Teer-lil-lilli-dong: Chuck and Geck and Other Books by Arkady Gaidar


Who remembers Arkady Gaidar? At some point in my childhood, when the sky was full of stars, I happened to read the adventures of Chuck and Geck,  their long journey on the Trans-Siberian railway and on a sledge across the hoary taiga in search of their adventuring father.

It was probably the best children's book from the Soviet era: it found a readership across continents, and touched the hearts of many eight-year-old kids who lived in cramped Indian cities. Alongside heroes and villains of Indian and British-American persuasions, their good friends were the brave Chuck and Geck, Vasilisa the beautiful, Ivan the dragon-slayer, and Makar the unlucky Yakut. They dreamed endlessly as they stared across muddy roads and dusty alleys that they knew led to exotic lands filled with adventures: they talked to their friends in their dreams. It was such a good book written in wonderful prose, and beautifully illustrated in black and white.

Now that's all far, far away, and the eight-year-old children have all grown up. For those of them who are still alive, the Soviet Union has become a dull and disturbing subject filling many history books while the publishers of these wonderful books (Mir, Vostok, Raduga) have ceased to exist. Most of these children live like old people now: their adult selves uneasy with the horrors perpetrated in the name of communism; uneasier still, witnessing the way commodities nastily distort the dreams of the children they see around them.

But in the middle of the night, in the strangest moments of reminiscing childhood, those older children--the readers of Arkady Gaidar-- have curious dreams.

They dream of a thousand lives, they dream of lonely death. From the darkened hovels where they live in, from the smoggiest zones of some Indian city lit with a thousand neon signs, they dream of  strange loud bells ringing in faraway Moscow on a Christmas night. On a hot sweaty summer night, they smell the snow falling on the fir trees of the endless Taiga, and breathe at ease. They see the bear and the wold leap across their windows: they are not afraid. But as they drift off to sleep, they wonder: what do children read now?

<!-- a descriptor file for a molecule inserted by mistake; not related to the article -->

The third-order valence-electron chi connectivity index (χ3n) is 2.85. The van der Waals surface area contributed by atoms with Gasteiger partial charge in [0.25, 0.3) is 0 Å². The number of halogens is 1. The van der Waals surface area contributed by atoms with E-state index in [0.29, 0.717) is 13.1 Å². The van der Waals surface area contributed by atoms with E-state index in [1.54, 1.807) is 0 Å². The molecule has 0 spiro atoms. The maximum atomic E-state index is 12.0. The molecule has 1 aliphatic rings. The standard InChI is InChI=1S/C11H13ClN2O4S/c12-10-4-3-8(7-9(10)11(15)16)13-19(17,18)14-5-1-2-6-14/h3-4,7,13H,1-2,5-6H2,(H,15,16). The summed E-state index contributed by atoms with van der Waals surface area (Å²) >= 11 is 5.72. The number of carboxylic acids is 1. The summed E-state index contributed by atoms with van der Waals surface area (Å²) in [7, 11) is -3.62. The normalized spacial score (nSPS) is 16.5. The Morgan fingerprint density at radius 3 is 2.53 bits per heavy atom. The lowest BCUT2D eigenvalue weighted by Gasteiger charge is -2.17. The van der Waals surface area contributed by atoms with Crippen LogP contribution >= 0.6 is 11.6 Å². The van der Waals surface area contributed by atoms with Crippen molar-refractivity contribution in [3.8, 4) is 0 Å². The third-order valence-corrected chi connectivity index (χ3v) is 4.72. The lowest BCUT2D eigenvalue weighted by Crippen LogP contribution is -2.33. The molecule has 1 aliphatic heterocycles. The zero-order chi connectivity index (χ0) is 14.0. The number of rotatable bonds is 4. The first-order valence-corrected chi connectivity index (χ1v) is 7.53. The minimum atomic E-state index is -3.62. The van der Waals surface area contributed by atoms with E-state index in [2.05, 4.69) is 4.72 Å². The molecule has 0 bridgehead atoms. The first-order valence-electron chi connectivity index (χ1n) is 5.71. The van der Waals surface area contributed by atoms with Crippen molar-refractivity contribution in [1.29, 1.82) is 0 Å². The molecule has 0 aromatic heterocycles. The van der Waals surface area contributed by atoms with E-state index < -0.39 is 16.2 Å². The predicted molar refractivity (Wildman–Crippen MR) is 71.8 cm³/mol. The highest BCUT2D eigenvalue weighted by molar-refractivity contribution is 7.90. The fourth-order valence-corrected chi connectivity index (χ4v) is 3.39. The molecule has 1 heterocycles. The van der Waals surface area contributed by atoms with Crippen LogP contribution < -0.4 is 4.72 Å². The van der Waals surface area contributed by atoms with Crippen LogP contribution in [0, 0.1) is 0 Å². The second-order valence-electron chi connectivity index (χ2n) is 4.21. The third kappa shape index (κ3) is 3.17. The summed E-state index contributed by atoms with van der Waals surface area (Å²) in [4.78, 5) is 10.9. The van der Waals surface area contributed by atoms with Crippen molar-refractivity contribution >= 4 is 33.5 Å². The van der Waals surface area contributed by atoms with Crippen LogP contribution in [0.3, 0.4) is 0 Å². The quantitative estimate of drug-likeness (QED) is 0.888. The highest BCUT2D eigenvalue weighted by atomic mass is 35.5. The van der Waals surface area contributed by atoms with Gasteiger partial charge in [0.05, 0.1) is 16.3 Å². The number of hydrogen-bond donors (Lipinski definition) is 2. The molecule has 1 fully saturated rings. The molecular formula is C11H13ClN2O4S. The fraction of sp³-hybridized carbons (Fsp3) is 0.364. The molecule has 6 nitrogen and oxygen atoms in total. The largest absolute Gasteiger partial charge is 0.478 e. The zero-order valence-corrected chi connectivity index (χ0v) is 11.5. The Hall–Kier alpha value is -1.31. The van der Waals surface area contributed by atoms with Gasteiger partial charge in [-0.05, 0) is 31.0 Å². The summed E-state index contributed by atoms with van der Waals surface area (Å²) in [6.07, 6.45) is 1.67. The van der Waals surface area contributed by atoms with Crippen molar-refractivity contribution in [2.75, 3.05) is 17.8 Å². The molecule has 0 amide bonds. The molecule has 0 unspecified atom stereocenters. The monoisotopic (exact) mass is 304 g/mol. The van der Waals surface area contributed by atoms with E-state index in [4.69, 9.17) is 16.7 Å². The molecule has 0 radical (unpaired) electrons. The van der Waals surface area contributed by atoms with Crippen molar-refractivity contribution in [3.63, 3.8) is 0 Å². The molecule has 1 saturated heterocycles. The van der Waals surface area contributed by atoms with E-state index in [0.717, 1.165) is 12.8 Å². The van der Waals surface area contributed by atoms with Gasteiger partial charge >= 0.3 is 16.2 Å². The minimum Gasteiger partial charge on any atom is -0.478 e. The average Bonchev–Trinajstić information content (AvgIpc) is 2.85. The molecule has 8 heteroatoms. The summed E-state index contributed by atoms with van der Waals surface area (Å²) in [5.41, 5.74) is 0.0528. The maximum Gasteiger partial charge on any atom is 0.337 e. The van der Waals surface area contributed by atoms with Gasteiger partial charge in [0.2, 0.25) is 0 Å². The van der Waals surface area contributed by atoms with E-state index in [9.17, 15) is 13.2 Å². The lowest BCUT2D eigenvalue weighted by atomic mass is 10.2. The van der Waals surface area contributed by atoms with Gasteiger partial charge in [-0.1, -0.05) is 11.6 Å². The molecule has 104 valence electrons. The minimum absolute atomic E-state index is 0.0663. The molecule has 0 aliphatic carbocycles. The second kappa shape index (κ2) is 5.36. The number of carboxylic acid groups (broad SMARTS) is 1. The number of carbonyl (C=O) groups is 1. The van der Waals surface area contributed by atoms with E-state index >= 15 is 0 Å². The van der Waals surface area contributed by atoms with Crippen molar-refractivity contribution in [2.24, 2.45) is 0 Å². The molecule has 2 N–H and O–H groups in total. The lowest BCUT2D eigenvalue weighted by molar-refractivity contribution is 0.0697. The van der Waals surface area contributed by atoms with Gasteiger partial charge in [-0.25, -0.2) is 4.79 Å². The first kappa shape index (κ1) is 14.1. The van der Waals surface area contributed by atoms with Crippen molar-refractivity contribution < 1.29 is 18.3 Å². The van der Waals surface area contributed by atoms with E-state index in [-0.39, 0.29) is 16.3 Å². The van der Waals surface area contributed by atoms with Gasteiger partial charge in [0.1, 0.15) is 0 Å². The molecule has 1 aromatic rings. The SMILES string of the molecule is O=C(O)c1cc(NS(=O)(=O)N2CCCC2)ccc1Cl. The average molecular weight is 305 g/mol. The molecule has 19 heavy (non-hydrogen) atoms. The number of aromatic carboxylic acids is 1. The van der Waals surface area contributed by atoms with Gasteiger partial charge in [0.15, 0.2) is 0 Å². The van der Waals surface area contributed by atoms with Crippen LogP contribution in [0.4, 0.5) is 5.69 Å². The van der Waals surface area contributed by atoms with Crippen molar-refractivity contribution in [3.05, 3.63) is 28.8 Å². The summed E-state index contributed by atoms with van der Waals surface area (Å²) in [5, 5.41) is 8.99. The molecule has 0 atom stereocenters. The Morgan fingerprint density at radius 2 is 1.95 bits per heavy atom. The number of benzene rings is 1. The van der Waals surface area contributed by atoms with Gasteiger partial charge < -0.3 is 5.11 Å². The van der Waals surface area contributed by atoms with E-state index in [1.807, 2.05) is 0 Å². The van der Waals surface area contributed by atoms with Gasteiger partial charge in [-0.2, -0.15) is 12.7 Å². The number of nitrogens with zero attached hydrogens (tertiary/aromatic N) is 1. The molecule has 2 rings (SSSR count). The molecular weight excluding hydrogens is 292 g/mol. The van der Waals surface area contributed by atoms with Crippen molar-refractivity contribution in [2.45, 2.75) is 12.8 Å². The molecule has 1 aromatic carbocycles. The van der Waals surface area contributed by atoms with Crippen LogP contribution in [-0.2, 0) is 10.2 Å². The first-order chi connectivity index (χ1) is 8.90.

For those like me still searching for the works of Arkady Gaider in the ether, here are the download links to three pdf files: three books from the forgotten master. It's still a great pleasure to read them, but ah, the pictures and wonderful illustrations, the dog-eared pages of a book thumbed breathlessly a thousand times, and the eight-year-old mind are badly missed:
Chuck and Geck
Timur and his Squad
The School

What exactly are you supporting?

'We can go back in time and look at people cheerleading the Iranian revolution or the Zimbabwean anti-colonial struggle or the ANC in South Africa or the Sandinistas or whatever political fight.  In all cases there is an understandable urge to side with the underdog.  But what was the outcome?  Why are radicals so quick to patriotically cheer on the latest thing, when we should be saying: '"Brothers and sisters in Yemen and Egypt and Algeria and Tunisia, watch out for the states in waiting, watch out for the 'popular resistance hero'.  Remember Mugabe.  Remember Khomeini.  The difference between a dictator and a democrat is only at the ballot box - the factory and the slum will not change.  The 'imprisoned opposition leaders' of today will be the jailers of tomorrow.  Stay strong.  You will need miracles, and G-d is not watching.  All the proposed solutions are lies!'"